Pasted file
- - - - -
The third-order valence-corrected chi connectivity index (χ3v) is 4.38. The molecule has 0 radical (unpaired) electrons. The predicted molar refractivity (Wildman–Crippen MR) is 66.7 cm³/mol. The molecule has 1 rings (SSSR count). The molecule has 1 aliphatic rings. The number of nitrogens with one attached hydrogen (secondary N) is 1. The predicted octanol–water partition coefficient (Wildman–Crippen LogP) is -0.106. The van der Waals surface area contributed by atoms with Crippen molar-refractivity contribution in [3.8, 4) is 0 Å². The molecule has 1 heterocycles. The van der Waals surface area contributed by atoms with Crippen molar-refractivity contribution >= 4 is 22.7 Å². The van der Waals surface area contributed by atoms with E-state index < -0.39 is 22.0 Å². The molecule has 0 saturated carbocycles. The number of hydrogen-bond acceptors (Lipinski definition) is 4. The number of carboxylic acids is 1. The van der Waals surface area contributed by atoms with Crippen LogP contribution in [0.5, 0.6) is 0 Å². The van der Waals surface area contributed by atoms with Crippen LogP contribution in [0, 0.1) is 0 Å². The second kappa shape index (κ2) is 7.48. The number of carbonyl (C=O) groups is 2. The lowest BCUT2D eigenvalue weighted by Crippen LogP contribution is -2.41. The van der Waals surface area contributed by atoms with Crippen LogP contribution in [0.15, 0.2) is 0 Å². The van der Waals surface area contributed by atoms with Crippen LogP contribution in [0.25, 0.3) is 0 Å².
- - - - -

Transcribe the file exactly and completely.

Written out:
The third-order valence-corrected chi connectivity index (χ3v) is 4.38. The molecule has 0 radical (unpaired) electrons. The predicted molar refractivity (Wildman–Crippen MR) is 66.7 cm³/mol. The molecule has 1 rings (SSSR count). The molecule has 1 aliphatic rings. The number of nitrogens with one attached hydrogen (secondary N) is 1. The predicted octanol–water partition coefficient (Wildman–Crippen LogP) is -0.106. The van der Waals surface area contributed by atoms with Crippen molar-refractivity contribution in [3.8, 4) is 0 Å². The molecule has 1 heterocycles. The van der Waals surface area contributed by atoms with Crippen molar-refractivity contribution >= 4 is 22.7 Å². The van der Waals surface area contributed by atoms with E-state index < -0.39 is 22.0 Å². The molecule has 0 saturated carbocycles. The number of hydrogen-bond acceptors (Lipinski definition) is 4. The number of carboxylic acids is 1. The van der Waals surface area contributed by atoms with Crippen LogP contribution in [0.5, 0.6) is 0 Å². The van der Waals surface area contributed by atoms with Crippen LogP contribution in [0, 0.1) is 0 Å². The second kappa shape index (κ2) is 7.48. The number of carbonyl (C=O) groups is 2. The lowest BCUT2D eigenvalue weighted by Crippen LogP contribution is -2.41. The van der Waals surface area contributed by atoms with Crippen LogP contribution in [0.15, 0.2) is 0 Å². The van der Waals surface area contributed by atoms with Crippen LogP contribution in [0.25, 0.3) is 0 Å².